October 31, 2018
The fallout from the oil and gas downturn appears to have a long tail.
Gastar Exploration Inc. ($GST), an oil and natural gas exploration and production company focused on shale resource plays in Oklahoma filed a prepackaged bankruptcy in the Southern District of Texas.
For anyone looking for a short primer on what exactly transpired in oil and gas country upon the 2014 downturn in commodity prices is in luck: the company provides a succinct explanation in its bankruptcy filings. It notes:
The market difficulties faced by the Debtors are consistent with those faced industry-wide. Oil and gas companies and others have been challenged by low natural gas prices for years. Since January 2014, natural gas prices fell from a peak of $5.39 per MMBtu in January 2014 to $1.73 per MMBtu by March 2016, and remain at approximately $3.17 per MMBtu. The price of crude oil has similarly plummeted from a high of $107.26 per barrel in June 2014 to a low of $29.64 per barrel in January 2016. Crude oil prices remain at approximately $67 per barrel. Additionally, NYMEX futures curves for both natural gas and crude oil are backward dated, indicating an expectation among real-money traders in the derivatives market that these commodity prices are expected to decline over the next several years.
These market conditions have affected oil and gas companies at every level of the industry around the world. All companies in the oil and gas industry (not just E&P companies) have felt these effects. However, independent oil and gas companies have been especially hard-hit, as their revenues are generated from the sale of unrefined oil and gas. Over 160 oil and gas companies have filed for chapter 11 since the beginning of 2015. Numerous other oil and gas companies have defaulted on their debt obligations, negotiated amendments or covenant relief with creditors to avoid defaulting, or have effectuated out-of-court restructurings.
The Debtors were not immune to these macro-economic forces.
With hundreds of millions of dollars of debt, the company managed to avoid a bankruptcy filing during that time. This is primarily due to a 2017 refinancing transaction that it consummated with Ares Management LLC pursuant to which the company took on new first lien term loans, new second lien converts, and obtained a $50mm equity investment from Ares. The capital structure, at the petition date, is comprised of these term loans and converts. The company intended the new financing to help it weather the downturn and bridge it to a more favorable operational performance and capital markets environment. Alas, it’s in bankruptcy. So, we guess we know how those intentions played out in reality. Indeed, the company experienced significant operational challenges that resulted in a decreased in well production performance — a result that came to pass only after the company incurred the costs of production. Sheesh.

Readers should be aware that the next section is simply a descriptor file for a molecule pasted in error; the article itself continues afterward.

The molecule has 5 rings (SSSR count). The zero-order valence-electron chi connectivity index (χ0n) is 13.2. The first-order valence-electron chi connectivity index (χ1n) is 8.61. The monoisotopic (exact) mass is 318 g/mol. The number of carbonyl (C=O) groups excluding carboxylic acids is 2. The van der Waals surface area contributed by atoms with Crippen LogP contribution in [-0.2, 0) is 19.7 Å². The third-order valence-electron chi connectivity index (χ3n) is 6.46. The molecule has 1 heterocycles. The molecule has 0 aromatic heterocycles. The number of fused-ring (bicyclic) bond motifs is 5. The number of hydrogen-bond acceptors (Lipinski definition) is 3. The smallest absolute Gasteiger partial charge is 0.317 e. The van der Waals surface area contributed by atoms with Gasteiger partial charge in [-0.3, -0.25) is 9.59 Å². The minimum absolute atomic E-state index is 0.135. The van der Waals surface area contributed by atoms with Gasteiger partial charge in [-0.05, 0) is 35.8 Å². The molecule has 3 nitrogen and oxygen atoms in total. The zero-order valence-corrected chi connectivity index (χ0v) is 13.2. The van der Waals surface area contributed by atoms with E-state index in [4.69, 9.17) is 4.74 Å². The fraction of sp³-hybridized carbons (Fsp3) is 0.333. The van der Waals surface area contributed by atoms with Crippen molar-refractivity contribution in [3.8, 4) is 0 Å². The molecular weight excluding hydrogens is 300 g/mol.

Now the company seeks, in partnership with Ares, to push through a speedy chapter 11 bankruptcy that would have the effect of deleveraging the balance sheet by approximately $300mm, handing all of the equity to Ares (on account of their second lien notes claims), and wiping out the preferred and common equity — which would only be entitled to warrants in reorganized Gastar if they don’t object to the restructuring or seek the appointment of an official committee of equity security holders. Which in the case of both common equityholders (Fir Tree Capital Management LP & York Capital Management Global Advisors LLC) and preferred equityholders…uh…is exactly what they’re doing. Clearly those warrants weren’t much of a carrot. And Judge Isgur happens to have previously demonstrated a soft spot in his heart for equity committees. See, e.g., Energy XXI.
Prior to the first day hearing, Fir Tree and York (by attorneys Quinn Emanuel - a sign of seriousness) filed an emergency motion seeking the appointment of an equity committee alleging, among other things, that the company’s plan is a pure Ares jam fest. They seek an investigation of Ares’ actions (including the refinancing transaction), citing the Energy XXI case, and noting in the process that with unsecured creditors riding through the plan, there is no viable adversary to the debtor other than the zeroed-out equity. Which makes this a private equity vs. hedge fund hootenanny!
Subsequently, an ad hoc committee of preferred stockholders filed a motion joining the arguments of Fir Tree and York, noting, however, that as a preferred equity they’re liquidation preference trumps the interest of the common stockholders. They, too, want an investigation into Ares’ involvement in these cases.
A hearing is scheduled for later this week.
Jurisdiction: S.D. of Texas (Judge Isgur)
Capital Structure: see below (+$13.3mm in hedging obligations).
Legal: Kirkland & Ellis LLP (Ross Kwasteniet, Anna Rotman, John Luze, Ciara Foster, Brett Newman) & (local) Jackson Walker LLP (Patricia Tomasco, Matthew Cavenaugh)
Financial Advisor: Dacarba LLC
Investment Banker: Perella Weinberg Partners LP (Kevin Cofsky)
Claims Agent: BMC Group (*click on company name above for free docket access)
Other Parties in Interest:
Financial Sponsor: Ares Management LLC
Legal: Milbank Tweed Hadley & McCloy LLP (Paul Aronzon, Thomas Kreller, Robert Liubicic, Haig Maghakian)
Minority Shareholders: Fir Tree Capital Management LP & York Capital Management Global Advisors LLC
Legal: Quinn Emanuel Urquhart & Sullivan LLP (Emily Smith, K. John Shaffer, Benjamin Finestone, Kate Scherling)
Ad Hoc Committee of Preferred Stock Holders (Aedes LLC)
Legal: Hunton Andrews Kurth LLP (Paul Silverstein, David Zdunkewicz, Brian Clarke, Timothy Tad Davidson II)
DIP Agent & TL Agent: Wilmington Trust NA
Legal: Arnold & Porter Kaye Scholer LLP (Christopher Odell, Hannah Sibiski, Brian Lohan, Seth Kleinman)